Unexpected Advantage of New Robotic Bomb Disposal Tech

060607-N-7987M-025 Fort Story, Va. (June 7, 2006) - Explosive Ordnance Disposal Training and Evaluation Unit Two (EODTEU-2) demonstrates the use of a robot to disarm and defeat improvised explosive devices (IEDs) during a media demonstration at Fort Story. EODTEU is part of the newly formed Naval Expeditionary Combat Command (NECC). Within NECC, all naval expeditionary combat and supply combat elements are integrated so that they are more capable, responsive and effective in their role in the global war on terrorism. U.S. Navy photo by Photographer's Mate Airman Mandy Mclaurin (RELEASED)

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Bomb disposal robots with technology that allows human operators to “feel” their way through disarming explosive devices have been delivered to the British Army. The system was designed to provide operators with human-like dexterity while they operate the robot’s arm using the remote-control handgrip giving them physical feedback, allowing intuitive detailed control, according to the MoD.

The robots use state-of-the art “advanced haptic feedback”, in which vibration is used to guide an operator’s hand movements as they work to defuse a device from a safe distance.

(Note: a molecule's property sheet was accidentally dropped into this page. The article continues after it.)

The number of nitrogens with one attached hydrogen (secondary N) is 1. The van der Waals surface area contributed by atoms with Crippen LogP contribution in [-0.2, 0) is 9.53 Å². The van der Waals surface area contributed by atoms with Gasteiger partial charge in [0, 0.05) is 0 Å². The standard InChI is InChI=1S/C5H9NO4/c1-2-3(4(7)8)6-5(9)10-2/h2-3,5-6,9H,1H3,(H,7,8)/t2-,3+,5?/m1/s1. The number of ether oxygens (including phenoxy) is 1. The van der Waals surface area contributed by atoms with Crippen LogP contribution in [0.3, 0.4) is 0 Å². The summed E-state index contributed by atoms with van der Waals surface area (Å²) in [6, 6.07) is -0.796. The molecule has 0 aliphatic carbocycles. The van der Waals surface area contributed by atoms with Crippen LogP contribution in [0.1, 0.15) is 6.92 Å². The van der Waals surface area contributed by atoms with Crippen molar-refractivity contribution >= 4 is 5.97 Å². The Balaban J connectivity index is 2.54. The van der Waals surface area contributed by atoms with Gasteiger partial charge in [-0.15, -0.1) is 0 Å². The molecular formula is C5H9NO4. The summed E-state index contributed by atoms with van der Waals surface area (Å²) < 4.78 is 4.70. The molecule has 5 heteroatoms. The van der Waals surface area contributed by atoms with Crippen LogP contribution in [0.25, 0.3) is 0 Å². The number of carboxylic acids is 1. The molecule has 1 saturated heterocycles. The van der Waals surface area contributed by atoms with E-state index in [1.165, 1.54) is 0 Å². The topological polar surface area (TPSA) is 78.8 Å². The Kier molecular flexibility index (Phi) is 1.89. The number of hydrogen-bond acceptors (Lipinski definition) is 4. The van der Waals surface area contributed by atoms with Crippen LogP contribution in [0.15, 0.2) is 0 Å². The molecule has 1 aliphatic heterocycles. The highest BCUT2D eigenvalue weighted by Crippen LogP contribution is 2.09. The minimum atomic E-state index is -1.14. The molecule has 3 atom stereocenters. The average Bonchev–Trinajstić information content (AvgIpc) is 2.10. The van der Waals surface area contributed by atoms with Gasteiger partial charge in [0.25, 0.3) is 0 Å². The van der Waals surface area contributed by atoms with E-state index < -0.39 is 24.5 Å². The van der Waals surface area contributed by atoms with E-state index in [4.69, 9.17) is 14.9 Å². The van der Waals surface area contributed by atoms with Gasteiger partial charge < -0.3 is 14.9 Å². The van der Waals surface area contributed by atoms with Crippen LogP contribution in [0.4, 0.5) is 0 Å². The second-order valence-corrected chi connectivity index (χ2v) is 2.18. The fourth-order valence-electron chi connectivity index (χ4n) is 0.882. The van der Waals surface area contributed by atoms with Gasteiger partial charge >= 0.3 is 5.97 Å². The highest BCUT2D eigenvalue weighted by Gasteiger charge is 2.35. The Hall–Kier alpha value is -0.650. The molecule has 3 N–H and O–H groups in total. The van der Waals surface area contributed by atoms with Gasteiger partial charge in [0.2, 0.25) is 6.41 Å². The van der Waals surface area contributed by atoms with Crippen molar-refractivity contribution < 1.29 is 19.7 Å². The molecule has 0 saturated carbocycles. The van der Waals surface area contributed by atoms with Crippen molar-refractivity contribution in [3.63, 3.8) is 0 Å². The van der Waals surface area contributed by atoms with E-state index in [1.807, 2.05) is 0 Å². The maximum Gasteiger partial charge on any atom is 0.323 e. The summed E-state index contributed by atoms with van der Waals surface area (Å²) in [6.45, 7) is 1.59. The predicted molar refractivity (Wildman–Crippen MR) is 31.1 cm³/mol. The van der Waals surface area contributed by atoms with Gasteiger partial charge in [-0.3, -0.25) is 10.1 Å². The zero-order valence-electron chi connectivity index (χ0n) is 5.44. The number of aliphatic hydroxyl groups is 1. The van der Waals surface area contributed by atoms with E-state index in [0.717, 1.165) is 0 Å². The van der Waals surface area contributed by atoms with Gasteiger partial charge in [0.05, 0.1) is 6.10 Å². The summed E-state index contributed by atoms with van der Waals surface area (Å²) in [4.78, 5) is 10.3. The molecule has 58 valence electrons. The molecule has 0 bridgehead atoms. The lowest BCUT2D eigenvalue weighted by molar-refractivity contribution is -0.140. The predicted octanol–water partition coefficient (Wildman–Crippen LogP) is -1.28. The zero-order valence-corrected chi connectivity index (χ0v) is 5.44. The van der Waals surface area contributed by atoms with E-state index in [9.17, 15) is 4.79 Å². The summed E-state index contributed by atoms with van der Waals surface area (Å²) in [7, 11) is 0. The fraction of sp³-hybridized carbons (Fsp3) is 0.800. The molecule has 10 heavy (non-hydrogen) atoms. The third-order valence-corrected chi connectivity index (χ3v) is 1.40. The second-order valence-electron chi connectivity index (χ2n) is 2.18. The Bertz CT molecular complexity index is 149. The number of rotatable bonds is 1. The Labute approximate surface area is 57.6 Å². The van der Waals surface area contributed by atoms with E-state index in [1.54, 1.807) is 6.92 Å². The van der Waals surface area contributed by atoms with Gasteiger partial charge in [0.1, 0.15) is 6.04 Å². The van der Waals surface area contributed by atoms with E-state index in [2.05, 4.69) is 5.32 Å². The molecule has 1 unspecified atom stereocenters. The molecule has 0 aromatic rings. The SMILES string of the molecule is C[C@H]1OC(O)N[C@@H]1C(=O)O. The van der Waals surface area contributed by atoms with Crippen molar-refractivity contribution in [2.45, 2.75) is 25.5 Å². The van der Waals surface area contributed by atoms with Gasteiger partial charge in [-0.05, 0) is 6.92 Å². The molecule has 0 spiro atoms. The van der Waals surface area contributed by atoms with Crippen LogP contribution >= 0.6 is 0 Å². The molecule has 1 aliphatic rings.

Haptic technology, also known as haptics, is what creates the vibration sensitivity found in some modern computer game controllers.

Four Harris T7 unmanned ground vehicles (UGV) costing almost £1 million each have been delivered to explosive ordnance units, the first of 56 due to begin service by 2020.

Defence Secretary Gavin Williamson said: “These robots will go on to be an essential piece of kit, preventing harm to innocent civilians and the brave operators who make explosives safe. “The robots will provide the Army with the latest bomb-disposal technology and will prove to be trusted companions both on UK streets and in deadly conflict zones.”

The T7 also comes with equipment including HD cameras and all-terrain tank-style tracks.

It underwent eight weeks of trials in the UK and United States, as reported by shropshirestar.com.

The robots will replace the British Army’s Wheelbarrow Mk8B remote controlled robots, which have been in operation since 1972 and will be phased out from 2020.